Online video is nothing new, and neither is Facebook, but in the past year, Facebook has rolled out a new tool to all users that combines the two in intriguing ways. Facebook Live allows anyone to broadcast live video to friends and followers while interacting with the people who are tuned in.
There are many social media tools, but Facebook Live has several advantages. First, a big chunk of humanity is on Facebook, so in the marketplace of ideas, it’s a great place to stage a booth. Second, the informal nature works well for modern audiences. “It gives your community a sneak peak into your real life,” says Andrea Vahl, a social media consultant and strategist.
Of course, the reality of live video is that there’s no editing out bloopers or misstatements. “For a lot of people it’s quite scary, but there are certain things to make it less scary,” she says. Use these strategies to do Facebook Live well.
The good news: It is very, very easy to go live on Facebook. The bad news? “It’s really easy, which brings a lot of noise,” says Leslie Samuel, who runs the Become a Blogger site. If you’re using Facebook for any sort of professional reason, “You need to be very clear on what your goals are, and not just go live because you can go live.” Facebook Live should be part of a content strategy. Once you know your goals, all your content should help advance you toward those ends.
Unless you’re spontaneously filming breaking news, you want to plan your video before you shoot. Certain things make good fodder: interviews with other people, news announcements, audience Q&A. “Make sure you’ve got a script, you know what points you’re covering, in general how long you’re going to be on, and how to wrap it up,” says Vahl.
TV shows come on at certain times so people get in the habit of watching then. You can do the same with Facebook Live. Samuel goes live every Sunday at 6 p.m. “so that my audience can come to expect that’s when they can come on and be live with me,” he says. Feel free to do an extra session if something exciting happens, but in general, routines help grow an audience.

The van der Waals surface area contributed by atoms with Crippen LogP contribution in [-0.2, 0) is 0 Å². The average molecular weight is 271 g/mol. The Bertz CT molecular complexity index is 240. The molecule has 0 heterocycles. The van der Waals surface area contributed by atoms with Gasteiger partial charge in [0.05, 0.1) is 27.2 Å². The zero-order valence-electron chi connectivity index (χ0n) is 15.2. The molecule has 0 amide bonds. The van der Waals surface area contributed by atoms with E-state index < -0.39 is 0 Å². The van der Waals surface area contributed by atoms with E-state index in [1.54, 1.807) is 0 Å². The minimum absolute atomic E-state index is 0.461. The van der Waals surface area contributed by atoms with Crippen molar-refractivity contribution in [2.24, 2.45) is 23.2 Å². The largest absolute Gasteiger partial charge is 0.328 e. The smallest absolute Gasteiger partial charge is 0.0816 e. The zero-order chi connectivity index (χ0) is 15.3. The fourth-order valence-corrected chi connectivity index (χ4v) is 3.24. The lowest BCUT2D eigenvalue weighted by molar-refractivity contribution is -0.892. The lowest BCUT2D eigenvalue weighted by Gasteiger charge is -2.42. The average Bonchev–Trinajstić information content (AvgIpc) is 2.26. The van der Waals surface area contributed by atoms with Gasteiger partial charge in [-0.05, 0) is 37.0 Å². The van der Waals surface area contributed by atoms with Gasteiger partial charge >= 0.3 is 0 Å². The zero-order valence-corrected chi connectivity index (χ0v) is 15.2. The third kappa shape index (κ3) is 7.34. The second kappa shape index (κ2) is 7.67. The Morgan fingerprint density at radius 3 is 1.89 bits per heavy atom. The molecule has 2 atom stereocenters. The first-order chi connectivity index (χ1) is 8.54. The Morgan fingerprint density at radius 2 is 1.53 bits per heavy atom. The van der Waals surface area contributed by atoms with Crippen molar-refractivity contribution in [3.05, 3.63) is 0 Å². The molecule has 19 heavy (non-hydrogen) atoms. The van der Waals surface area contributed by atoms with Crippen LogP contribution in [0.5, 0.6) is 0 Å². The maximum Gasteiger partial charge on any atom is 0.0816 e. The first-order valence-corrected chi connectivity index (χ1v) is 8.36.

Unlike the YouTube online video format where you need to grab your audience right away, “it takes a little while for people to even realize you’re live and actually show up,” says Samuel. Some of this is that people may not see Facebook’s notifications instantly. So plan your broadcast with this in mind.
“Have some time where you’re welcoming people in, possibly telling about what you’re going to say,” says Vahl. “Leave the meatier information for a few minutes in.” It’s okay to go longer to take this into account. Indeed, the sweet spot for maximizing views is generally longer on Facebook Live (at least 10 minutes) versus YouTube videos.
If you’re filming with your phone, stabilize it (e.g. with a tripod). If you are interviewing other people, have them close enough that you don’t need to move much to get them in the screen. If you want to show people things other than your face, just be cognizant that bumpy footage is atrocious to watch. Keep it as level as possible.
With Facebook Live, as with all new tools, “everyone is still trying to figure out how to use it most effectively,” says Samuel. So “testing, tweaking, analysis–that’s going to be very important.” Ask your audience to tell you what they think. The comments will still be there for you to read afterwards, so make the time to go in and figure out what worked and what didn’t. Those answers will make your next live broadcast even better.